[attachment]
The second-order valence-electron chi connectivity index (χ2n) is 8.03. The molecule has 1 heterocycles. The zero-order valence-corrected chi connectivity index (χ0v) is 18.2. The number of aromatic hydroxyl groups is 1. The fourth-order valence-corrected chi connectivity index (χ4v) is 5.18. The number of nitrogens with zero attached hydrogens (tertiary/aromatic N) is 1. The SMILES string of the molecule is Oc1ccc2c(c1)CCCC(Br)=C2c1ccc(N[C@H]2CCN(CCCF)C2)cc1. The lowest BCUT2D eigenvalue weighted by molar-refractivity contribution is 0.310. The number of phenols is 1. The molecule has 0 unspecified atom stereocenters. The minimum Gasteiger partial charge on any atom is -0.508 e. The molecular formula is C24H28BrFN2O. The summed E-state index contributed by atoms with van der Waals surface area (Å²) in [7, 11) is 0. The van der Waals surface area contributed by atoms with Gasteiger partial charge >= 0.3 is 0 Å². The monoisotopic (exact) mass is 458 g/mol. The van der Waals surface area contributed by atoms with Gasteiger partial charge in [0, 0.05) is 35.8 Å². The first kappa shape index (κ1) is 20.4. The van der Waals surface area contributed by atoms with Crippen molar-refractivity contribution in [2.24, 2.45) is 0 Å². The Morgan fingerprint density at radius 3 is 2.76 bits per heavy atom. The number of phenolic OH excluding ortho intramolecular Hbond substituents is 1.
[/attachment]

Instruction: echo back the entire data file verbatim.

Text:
The second-order valence-electron chi connectivity index (χ2n) is 8.03. The molecule has 1 heterocycles. The zero-order valence-corrected chi connectivity index (χ0v) is 18.2. The number of aromatic hydroxyl groups is 1. The fourth-order valence-corrected chi connectivity index (χ4v) is 5.18. The number of nitrogens with zero attached hydrogens (tertiary/aromatic N) is 1. The SMILES string of the molecule is Oc1ccc2c(c1)CCCC(Br)=C2c1ccc(N[C@H]2CCN(CCCF)C2)cc1. The lowest BCUT2D eigenvalue weighted by molar-refractivity contribution is 0.310. The number of phenols is 1. The molecule has 0 unspecified atom stereocenters. The minimum Gasteiger partial charge on any atom is -0.508 e. The molecular formula is C24H28BrFN2O. The summed E-state index contributed by atoms with van der Waals surface area (Å²) in [7, 11) is 0. The van der Waals surface area contributed by atoms with Gasteiger partial charge >= 0.3 is 0 Å². The monoisotopic (exact) mass is 458 g/mol. The van der Waals surface area contributed by atoms with Gasteiger partial charge in [0, 0.05) is 35.8 Å². The first kappa shape index (κ1) is 20.4. The van der Waals surface area contributed by atoms with Crippen molar-refractivity contribution in [2.24, 2.45) is 0 Å². The Morgan fingerprint density at radius 3 is 2.76 bits per heavy atom. The number of phenolic OH excluding ortho intramolecular Hbond substituents is 1.